Home > Tale of the Thunderbolt (Vampire Earth #3)

Tale of the Thunderbolt (Vampire Earth #3)
Author: E.E. Knight

Chapter One

New Orleans, January, the forty-eighth year of the Kurian Order: Formerly glorious in its decay, under the New Order the city transformed from an aging beauty into a waterlogged corpse. Much of the Big Easy rots under a meter of Mississippi River water-save for the old city's heart, now protected by two layers of dikes. The rococo facades of the French Quarter, once browning into a fine patina, fall to pieces in quiet, unmounted. The stately homes of the two great antebellum periods, pre-1861 and pre-2022, have vanished under a carpet of lush kudzu or riverside saw grass. As if the flooding and years of neglect were not enough punishment, New Orleans suffered a major hurricane in 2028: a titanic storm that rose from the Gulf like a city-smashing monster in a Japanese movie. No FEMA, no insurance companies showed up afterwards to clean and repair the storm-battered city. What was destroyed stayed destroyed; the inhabitants found it easier to shift to still-standing buildings than to rebuild.

But the mouth of the Mississippi is too important, even to the reduced traffic of the Kurian Order, to be given up entirely to nature. The metropolis, both the section behind the dike and the Venice-like portions of the flooded districts, still support a melange of denizens from all across the Gulf of Mexico and the Caribbean. Counting those living among the lakes, bayous, and in the Mississippi estuary, New Orleans boasts a population of over two million-a total that few other cities known to the Old World can match. The rich harvests of seafood, fish and game of the swamps, and mile after mile of rice plantations feed the masses concentrated at the sodden bend in the river.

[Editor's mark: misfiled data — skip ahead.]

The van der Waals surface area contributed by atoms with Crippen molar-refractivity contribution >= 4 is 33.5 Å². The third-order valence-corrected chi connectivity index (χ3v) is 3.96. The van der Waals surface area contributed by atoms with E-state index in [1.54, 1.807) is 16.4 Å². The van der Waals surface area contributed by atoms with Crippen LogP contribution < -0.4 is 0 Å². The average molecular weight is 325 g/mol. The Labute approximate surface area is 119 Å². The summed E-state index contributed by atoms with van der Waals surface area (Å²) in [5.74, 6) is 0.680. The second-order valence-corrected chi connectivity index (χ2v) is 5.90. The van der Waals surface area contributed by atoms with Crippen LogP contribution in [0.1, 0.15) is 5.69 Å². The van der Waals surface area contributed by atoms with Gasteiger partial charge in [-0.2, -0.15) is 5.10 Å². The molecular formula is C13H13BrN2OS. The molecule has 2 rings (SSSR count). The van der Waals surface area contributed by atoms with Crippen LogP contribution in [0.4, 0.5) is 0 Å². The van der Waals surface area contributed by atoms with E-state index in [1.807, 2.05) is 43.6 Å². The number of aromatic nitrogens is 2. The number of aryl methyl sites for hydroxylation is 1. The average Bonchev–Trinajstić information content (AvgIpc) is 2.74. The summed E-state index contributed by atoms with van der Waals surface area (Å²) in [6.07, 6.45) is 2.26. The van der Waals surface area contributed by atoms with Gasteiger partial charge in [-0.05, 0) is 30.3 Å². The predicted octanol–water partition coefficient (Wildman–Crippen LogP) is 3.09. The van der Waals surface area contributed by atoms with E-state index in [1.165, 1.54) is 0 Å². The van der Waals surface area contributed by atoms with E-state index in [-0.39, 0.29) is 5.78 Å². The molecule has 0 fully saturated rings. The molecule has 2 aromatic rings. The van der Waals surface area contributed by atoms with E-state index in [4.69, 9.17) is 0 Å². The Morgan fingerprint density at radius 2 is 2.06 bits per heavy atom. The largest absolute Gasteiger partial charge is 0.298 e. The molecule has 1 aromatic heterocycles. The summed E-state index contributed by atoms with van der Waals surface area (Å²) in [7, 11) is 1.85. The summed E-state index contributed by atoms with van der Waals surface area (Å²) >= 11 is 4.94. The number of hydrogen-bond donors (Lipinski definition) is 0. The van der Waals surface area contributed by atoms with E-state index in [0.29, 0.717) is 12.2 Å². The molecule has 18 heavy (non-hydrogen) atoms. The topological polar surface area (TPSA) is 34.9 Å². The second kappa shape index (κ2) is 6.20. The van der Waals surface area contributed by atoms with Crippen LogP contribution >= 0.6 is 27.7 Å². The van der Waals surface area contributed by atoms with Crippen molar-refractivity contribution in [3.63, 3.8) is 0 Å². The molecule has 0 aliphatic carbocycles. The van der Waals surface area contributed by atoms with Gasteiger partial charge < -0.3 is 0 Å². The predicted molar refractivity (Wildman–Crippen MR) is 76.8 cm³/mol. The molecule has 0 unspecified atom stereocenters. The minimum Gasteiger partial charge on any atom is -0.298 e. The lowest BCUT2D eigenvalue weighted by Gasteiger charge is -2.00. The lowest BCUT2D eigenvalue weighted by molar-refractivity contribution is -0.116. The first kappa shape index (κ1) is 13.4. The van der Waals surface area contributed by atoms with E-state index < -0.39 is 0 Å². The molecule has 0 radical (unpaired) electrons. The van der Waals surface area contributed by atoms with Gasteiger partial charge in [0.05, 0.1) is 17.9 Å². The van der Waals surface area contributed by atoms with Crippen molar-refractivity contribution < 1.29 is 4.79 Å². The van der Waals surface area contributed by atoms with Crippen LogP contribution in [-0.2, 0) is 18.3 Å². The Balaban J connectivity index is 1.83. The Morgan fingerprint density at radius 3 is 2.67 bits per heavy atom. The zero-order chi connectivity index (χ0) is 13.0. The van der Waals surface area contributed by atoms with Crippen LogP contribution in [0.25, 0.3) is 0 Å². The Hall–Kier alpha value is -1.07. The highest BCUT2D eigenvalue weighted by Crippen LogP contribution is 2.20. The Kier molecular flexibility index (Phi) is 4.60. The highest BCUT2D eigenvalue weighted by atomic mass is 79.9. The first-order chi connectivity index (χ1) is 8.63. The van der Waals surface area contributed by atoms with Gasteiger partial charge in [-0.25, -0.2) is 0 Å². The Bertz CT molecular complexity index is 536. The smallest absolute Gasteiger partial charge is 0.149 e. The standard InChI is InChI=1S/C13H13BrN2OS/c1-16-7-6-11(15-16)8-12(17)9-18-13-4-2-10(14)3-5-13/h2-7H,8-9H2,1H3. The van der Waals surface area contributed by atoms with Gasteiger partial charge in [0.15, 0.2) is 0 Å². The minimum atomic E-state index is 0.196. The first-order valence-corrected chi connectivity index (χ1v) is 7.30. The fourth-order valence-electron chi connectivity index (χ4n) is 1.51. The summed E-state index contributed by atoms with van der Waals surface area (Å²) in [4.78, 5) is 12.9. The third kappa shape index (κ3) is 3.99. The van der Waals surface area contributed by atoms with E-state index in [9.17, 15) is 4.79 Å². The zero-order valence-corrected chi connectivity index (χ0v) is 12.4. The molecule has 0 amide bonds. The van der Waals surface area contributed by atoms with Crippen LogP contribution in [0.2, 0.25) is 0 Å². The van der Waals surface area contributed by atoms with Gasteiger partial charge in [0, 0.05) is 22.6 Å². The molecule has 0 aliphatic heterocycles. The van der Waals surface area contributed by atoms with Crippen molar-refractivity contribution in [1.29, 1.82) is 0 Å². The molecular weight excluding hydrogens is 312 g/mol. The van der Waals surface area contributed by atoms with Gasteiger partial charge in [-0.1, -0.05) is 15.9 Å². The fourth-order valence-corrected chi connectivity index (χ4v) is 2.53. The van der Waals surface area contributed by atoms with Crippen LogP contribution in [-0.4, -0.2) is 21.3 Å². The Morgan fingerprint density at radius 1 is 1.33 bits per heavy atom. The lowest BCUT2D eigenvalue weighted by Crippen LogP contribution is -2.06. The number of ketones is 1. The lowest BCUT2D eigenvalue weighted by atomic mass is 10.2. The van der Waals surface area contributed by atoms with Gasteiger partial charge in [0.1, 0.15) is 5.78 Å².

The Kurian Order encourages fecund populations. A Kurian lord must breed his polls to supply him with enough vital aura, for only in feeding on the energy created by the death throes of a sentient being can he revitalize his immortal lich. The Masters of New Orleans have no regrets about its silenced music, its smothered culture, its reduced cuisine, or its broken history. Healthy, mating herds of humans, kept from escape and from the clutches of rapacious competing Kur, are the only form of wealth that matters.

For the human race, living to see another year is now the paramount pursuit in a city once known for its sensual diversions.

Though the Easy Street was only a waterfront dive, it was his waterfront dive, so Martin Clive took pride in every squeaky stool and chipped mug of his saloon. From grid shielded-electric lights to sawdust-covered floor, he loved every brick of it.

His customers, on the other hand, he could take or leave.

Not that he didn't need them. Clive's herd of cash-bearing cows, properly milked, provided for him. Clive surveyed the noisy, smelly Thursday-night crowd as the winter rains poured down outside. Safe behind the badge sewn to the money vest he seldom took off--even to sleep-and in the ownership of the biggest bar on the dockyard district of the dike-hugging waterfront, he passed his time and occupied his mind in sizing up the men as they talked, smoked, and drank. The few women in his bar were there on business, not for pleasure.

Clive perfected a three-step practice of evaluating customers over the years, now so ingrained that he did it unconsciously. Separating the "payers" from the "bums" came first. Knowing who had the cash for a night's drink and who didn't had been second nature to Clive since before he acquired the establishment. Distinguishing "gents" from "trouble" was yet another specialty. As he aged, and passed the responsibility of serving out drinks and rousting the "bums" and "trouble" to younger, stronger men, he took up a third valuation: that of predicting the remaining life span of his customers.